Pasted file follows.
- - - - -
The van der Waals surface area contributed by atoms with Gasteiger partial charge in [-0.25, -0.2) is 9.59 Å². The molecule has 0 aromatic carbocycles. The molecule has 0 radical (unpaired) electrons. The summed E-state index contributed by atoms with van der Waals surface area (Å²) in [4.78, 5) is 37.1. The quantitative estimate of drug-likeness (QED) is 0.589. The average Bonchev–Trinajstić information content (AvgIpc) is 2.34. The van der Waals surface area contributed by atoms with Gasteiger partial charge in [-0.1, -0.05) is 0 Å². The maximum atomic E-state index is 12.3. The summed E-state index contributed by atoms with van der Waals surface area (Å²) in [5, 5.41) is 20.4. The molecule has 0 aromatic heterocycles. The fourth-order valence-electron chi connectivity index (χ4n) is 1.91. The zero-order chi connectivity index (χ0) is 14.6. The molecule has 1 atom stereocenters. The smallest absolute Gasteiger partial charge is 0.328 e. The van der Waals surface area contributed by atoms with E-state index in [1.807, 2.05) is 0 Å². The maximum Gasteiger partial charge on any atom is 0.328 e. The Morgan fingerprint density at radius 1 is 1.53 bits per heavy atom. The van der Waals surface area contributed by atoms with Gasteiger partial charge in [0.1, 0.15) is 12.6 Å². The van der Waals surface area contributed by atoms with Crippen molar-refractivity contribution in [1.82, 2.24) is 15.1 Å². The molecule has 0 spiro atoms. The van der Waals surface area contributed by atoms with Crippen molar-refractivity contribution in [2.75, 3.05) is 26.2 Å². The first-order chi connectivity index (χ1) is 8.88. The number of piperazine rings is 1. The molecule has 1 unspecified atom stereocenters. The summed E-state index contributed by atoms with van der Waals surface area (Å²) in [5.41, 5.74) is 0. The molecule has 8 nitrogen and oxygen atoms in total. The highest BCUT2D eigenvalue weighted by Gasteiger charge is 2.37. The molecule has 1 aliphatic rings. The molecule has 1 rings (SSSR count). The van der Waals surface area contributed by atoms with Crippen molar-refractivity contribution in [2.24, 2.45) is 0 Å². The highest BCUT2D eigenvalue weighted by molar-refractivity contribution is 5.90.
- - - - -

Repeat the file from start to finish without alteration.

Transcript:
The van der Waals surface area contributed by atoms with Gasteiger partial charge in [-0.25, -0.2) is 9.59 Å². The molecule has 0 aromatic carbocycles. The molecule has 0 radical (unpaired) electrons. The summed E-state index contributed by atoms with van der Waals surface area (Å²) in [4.78, 5) is 37.1. The quantitative estimate of drug-likeness (QED) is 0.589. The average Bonchev–Trinajstić information content (AvgIpc) is 2.34. The van der Waals surface area contributed by atoms with Gasteiger partial charge in [-0.1, -0.05) is 0 Å². The maximum atomic E-state index is 12.3. The summed E-state index contributed by atoms with van der Waals surface area (Å²) in [5, 5.41) is 20.4. The molecule has 0 aromatic heterocycles. The fourth-order valence-electron chi connectivity index (χ4n) is 1.91. The zero-order chi connectivity index (χ0) is 14.6. The molecule has 1 atom stereocenters. The smallest absolute Gasteiger partial charge is 0.328 e. The van der Waals surface area contributed by atoms with E-state index in [1.807, 2.05) is 0 Å². The maximum Gasteiger partial charge on any atom is 0.328 e. The Morgan fingerprint density at radius 1 is 1.53 bits per heavy atom. The van der Waals surface area contributed by atoms with Gasteiger partial charge in [0.1, 0.15) is 12.6 Å². The van der Waals surface area contributed by atoms with Crippen molar-refractivity contribution in [1.82, 2.24) is 15.1 Å². The molecule has 0 spiro atoms. The van der Waals surface area contributed by atoms with Crippen molar-refractivity contribution in [2.75, 3.05) is 26.2 Å². The first-order chi connectivity index (χ1) is 8.88. The number of piperazine rings is 1. The molecule has 1 unspecified atom stereocenters. The summed E-state index contributed by atoms with van der Waals surface area (Å²) in [5.41, 5.74) is 0. The molecule has 8 nitrogen and oxygen atoms in total. The highest BCUT2D eigenvalue weighted by Gasteiger charge is 2.37. The molecule has 1 aliphatic rings. The molecule has 1 rings (SSSR count). The van der Waals surface area contributed by atoms with Crippen molar-refractivity contribution in [2.24, 2.45) is 0 Å². The highest BCUT2D eigenvalue weighted by molar-refractivity contribution is 5.90.